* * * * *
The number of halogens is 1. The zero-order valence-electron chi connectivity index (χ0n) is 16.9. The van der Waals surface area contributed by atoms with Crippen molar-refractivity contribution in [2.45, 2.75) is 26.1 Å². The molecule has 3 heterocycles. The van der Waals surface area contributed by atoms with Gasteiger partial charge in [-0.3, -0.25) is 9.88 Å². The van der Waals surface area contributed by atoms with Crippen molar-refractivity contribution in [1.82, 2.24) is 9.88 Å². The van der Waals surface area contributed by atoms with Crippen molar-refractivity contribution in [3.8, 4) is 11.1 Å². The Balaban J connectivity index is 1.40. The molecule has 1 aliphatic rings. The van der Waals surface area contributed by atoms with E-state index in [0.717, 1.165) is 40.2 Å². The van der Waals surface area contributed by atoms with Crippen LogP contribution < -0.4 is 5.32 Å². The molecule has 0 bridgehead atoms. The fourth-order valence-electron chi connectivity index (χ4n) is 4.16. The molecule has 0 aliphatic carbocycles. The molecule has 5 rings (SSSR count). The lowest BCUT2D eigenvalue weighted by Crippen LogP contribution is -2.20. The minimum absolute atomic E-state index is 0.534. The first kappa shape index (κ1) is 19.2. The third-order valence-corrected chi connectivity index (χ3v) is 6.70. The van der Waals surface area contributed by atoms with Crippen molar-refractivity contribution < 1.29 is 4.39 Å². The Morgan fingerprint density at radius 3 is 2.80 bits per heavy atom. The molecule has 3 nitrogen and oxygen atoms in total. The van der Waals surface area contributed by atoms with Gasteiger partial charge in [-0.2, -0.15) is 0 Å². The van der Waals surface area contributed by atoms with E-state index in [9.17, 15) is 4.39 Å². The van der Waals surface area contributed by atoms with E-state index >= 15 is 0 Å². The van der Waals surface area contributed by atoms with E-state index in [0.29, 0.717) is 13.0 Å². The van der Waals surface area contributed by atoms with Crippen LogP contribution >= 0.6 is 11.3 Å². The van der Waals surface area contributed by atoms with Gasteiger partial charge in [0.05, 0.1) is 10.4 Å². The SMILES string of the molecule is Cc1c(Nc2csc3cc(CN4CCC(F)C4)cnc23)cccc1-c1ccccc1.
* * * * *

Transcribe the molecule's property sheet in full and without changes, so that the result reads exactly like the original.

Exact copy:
The number of halogens is 1. The zero-order valence-electron chi connectivity index (χ0n) is 16.9. The van der Waals surface area contributed by atoms with Crippen molar-refractivity contribution in [2.45, 2.75) is 26.1 Å². The molecule has 3 heterocycles. The van der Waals surface area contributed by atoms with Gasteiger partial charge in [-0.3, -0.25) is 9.88 Å². The van der Waals surface area contributed by atoms with Crippen molar-refractivity contribution in [1.82, 2.24) is 9.88 Å². The van der Waals surface area contributed by atoms with Crippen molar-refractivity contribution in [3.8, 4) is 11.1 Å². The Balaban J connectivity index is 1.40. The molecule has 1 aliphatic rings. The van der Waals surface area contributed by atoms with E-state index in [0.717, 1.165) is 40.2 Å². The van der Waals surface area contributed by atoms with Crippen LogP contribution < -0.4 is 5.32 Å². The molecule has 0 bridgehead atoms. The fourth-order valence-electron chi connectivity index (χ4n) is 4.16. The molecule has 0 aliphatic carbocycles. The molecule has 5 rings (SSSR count). The lowest BCUT2D eigenvalue weighted by Crippen LogP contribution is -2.20. The minimum absolute atomic E-state index is 0.534. The first kappa shape index (κ1) is 19.2. The third-order valence-corrected chi connectivity index (χ3v) is 6.70. The van der Waals surface area contributed by atoms with Crippen molar-refractivity contribution < 1.29 is 4.39 Å². The Morgan fingerprint density at radius 3 is 2.80 bits per heavy atom. The molecule has 3 nitrogen and oxygen atoms in total. The van der Waals surface area contributed by atoms with Gasteiger partial charge in [-0.2, -0.15) is 0 Å². The van der Waals surface area contributed by atoms with E-state index in [9.17, 15) is 4.39 Å². The van der Waals surface area contributed by atoms with E-state index >= 15 is 0 Å². The van der Waals surface area contributed by atoms with E-state index in [0.29, 0.717) is 13.0 Å². The van der Waals surface area contributed by atoms with Crippen LogP contribution >= 0.6 is 11.3 Å². The van der Waals surface area contributed by atoms with Gasteiger partial charge in [0.05, 0.1) is 10.4 Å². The SMILES string of the molecule is Cc1c(Nc2csc3cc(CN4CCC(F)C4)cnc23)cccc1-c1ccccc1.